Find a current business event from The Wall Street Journal that represents a leadership challenge. Now, imagine you have been asked to step into the leadership role to manage the challenge.
Discuss the steps you would take in the first 90 days of your leadership. Explain your approach by applying learning from the lectures, videos, and readings this week, as well as any relevant concepts from earlier in the course.
NOTE: Be sure to include a link to the article you are discussing in your post.
Post your initial response by Wednesday, midnight of your time zone, and reply to at least 2 of your classmates’ initial posts by Sunday, midnight of your time zone.
My research shows leaders who derail or under-perform in their new roles often fall into common traps in their First 90 Days. Have you fallen into any of these traps? Have you seen others do so?
Leaders who move between companies (or even units of the same company) risk stumbling into cultural minefields. When new leaders act in ways that are inconsistent with the culture, they risk triggering an organizational immune system attack. The result is that they become increasingly disconnected and isolated from the flow of critical information about what is really going on in the organization. This further increases their vulnerability to making bad calls, and contributes to a vicious cycle that ends in failure.
New leaders can become isolated because they spend too much time reading and thinking and not enough time meeting and talking. Sometimes this happens because the new leader wants to “know” the organization, by reading everything available, before venturing out into it. But the resulting isolation inhibits the development of important relationships and cultivation of sources of information about what is really going on. If this goes on for too long, the new leader may rapidly be labeled as remote and unapproachable. Impressions, ideas, and strong feelings about how to deal with issues are often more important than financial analyses in making crucial early decisions. New leaders must get out and into their organizations quickly.
Another common trap is to come into the organization with “the answer,” a well-defined fix for the organizational problems. New leaders fall into this trap through arrogance or insecurity or because they believe they must appear decisive and establish a directive tone. But employees who perceive leaders to be dealing superficially with deep problems are inclined to become cynical, making it difficult to rally support for change. When employees believe their leaders’ minds to be made up, they may become reticent to share information, thereby effectively impeding the latters’ learning about broader, more complex dimensions of the situation.
New leaders, especially those with a collegial style, often believe that the subordinates they inherit deserve as much opportunity as possible to prove themselves. Some perceive this to be an issue of fairness; in others, it springs from arrogance (“I can make these people change better than my predecessor did”) or hubris (“All it takes is hard work, listening, giving them support, and just plain leadership”). Whatever the source of the impulse, retaining team members with a record of mediocre performance is seldom advisable. This is not to say that new leaders should be unfair, expect miracles, or fire people summarily. What they should do is impose a time limit—3-6 months is a good rule of thumb, depending on the severity of the problem—for deciding who should be on the playing field.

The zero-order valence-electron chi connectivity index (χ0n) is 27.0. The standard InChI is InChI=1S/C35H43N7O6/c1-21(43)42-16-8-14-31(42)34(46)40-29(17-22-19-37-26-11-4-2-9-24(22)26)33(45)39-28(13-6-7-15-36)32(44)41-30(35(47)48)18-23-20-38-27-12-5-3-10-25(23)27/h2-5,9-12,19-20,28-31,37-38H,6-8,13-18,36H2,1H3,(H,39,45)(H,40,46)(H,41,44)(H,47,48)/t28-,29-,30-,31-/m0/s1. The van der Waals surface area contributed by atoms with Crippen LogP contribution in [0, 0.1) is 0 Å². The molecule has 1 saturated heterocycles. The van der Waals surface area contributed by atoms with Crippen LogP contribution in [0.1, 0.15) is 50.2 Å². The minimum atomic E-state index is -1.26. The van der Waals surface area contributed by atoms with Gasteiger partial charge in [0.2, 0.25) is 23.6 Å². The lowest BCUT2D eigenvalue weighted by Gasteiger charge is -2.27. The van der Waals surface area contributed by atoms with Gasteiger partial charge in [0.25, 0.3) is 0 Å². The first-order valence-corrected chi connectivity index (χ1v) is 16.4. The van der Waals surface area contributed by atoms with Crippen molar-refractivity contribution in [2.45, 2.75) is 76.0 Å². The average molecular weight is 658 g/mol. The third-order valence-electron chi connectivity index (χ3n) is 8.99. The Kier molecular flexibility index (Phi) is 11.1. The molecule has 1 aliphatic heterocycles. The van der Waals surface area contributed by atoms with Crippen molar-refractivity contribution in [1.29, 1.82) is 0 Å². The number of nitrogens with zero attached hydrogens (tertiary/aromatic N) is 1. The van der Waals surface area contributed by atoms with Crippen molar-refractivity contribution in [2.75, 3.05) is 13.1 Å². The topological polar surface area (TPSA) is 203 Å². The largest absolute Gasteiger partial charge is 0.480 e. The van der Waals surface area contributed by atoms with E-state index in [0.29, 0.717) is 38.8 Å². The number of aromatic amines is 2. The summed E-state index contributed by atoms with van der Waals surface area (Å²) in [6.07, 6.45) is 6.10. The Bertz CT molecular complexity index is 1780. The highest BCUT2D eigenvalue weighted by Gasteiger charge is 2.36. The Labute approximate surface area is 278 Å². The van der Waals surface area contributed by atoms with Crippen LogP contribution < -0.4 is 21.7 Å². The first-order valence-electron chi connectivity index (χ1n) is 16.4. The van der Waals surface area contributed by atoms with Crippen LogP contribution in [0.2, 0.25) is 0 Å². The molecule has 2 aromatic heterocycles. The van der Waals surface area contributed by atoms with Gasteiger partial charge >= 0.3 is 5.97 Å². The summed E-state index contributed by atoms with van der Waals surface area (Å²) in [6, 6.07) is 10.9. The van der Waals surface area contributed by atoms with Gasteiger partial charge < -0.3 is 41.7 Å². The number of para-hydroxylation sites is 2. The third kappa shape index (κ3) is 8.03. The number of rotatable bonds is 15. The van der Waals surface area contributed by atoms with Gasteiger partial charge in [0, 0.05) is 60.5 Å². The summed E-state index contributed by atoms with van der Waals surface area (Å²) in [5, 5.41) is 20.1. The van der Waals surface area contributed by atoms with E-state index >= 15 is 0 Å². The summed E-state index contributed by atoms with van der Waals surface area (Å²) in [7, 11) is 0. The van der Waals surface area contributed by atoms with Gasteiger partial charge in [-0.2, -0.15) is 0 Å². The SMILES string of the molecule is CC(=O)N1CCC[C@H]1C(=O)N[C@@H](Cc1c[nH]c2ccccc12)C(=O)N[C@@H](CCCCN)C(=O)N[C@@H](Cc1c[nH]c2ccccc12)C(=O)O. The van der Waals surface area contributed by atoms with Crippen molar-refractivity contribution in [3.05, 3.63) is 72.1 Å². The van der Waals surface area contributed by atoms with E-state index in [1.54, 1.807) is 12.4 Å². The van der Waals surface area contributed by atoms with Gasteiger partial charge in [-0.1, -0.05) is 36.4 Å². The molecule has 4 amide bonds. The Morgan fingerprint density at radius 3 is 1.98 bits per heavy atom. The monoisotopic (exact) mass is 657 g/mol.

Some new leaders try to do too many things at once, believing that “If I get enough things going, something is bound to click.” Such leaders are effectively trying to send a message that winners are active and quick and able to handle diverse challenges simultaneously. What this approach usually accomplishes, however, is to confuse and overwhelm people rather than spur them to action. New leaders have to experiment and try different approaches to discover what works and what doesn’t. But excessive experimentation can deprive promising change initiatives of the requisite critical mass of resources and attention.
The arrival of a new leader in an organization inevitably precipitates jockeying by those who have exerted influence in the old regime. Among the many people vying for a new leader’s attention will be those who (1) cannot help because they are not capable, (2) are well-meaning but out of touch, (3) actually wish to mislead, or (4) are simply seeking power for its own sake. New leaders must exercise care in deciding to whom to listen and to what degree. If selected internal advisors do not represent a broad enough constituency, have skewed or limited information, or use their proximity to the leader to advance partisan agendas, others might inadvertently be alienated and valuable input lost. Just as one is known by the company one keeps, so judgments about new leaders are based on perceptions of who influences them.
Finally, new leaders get into trouble when they assume that the mandate they negotiated before they entered the organization (or in the early days on the job) is the complete story, that it will remain unchanged or that it represents a blank check. New leaders should never presume that an initial mandate will or should remain unchanged. Rather, they must devote considerable effort during the transition to negotiating with their superiors to clarify their mandate and set expectations. Often, this means understanding the nature of key constituencies’ expectations and then carefully deflating those that are dangerously high, while taking advantage of those that can be useful.
Why don’t companies support leaders making challenging internal moves? Check out my new HBR piece to find out.
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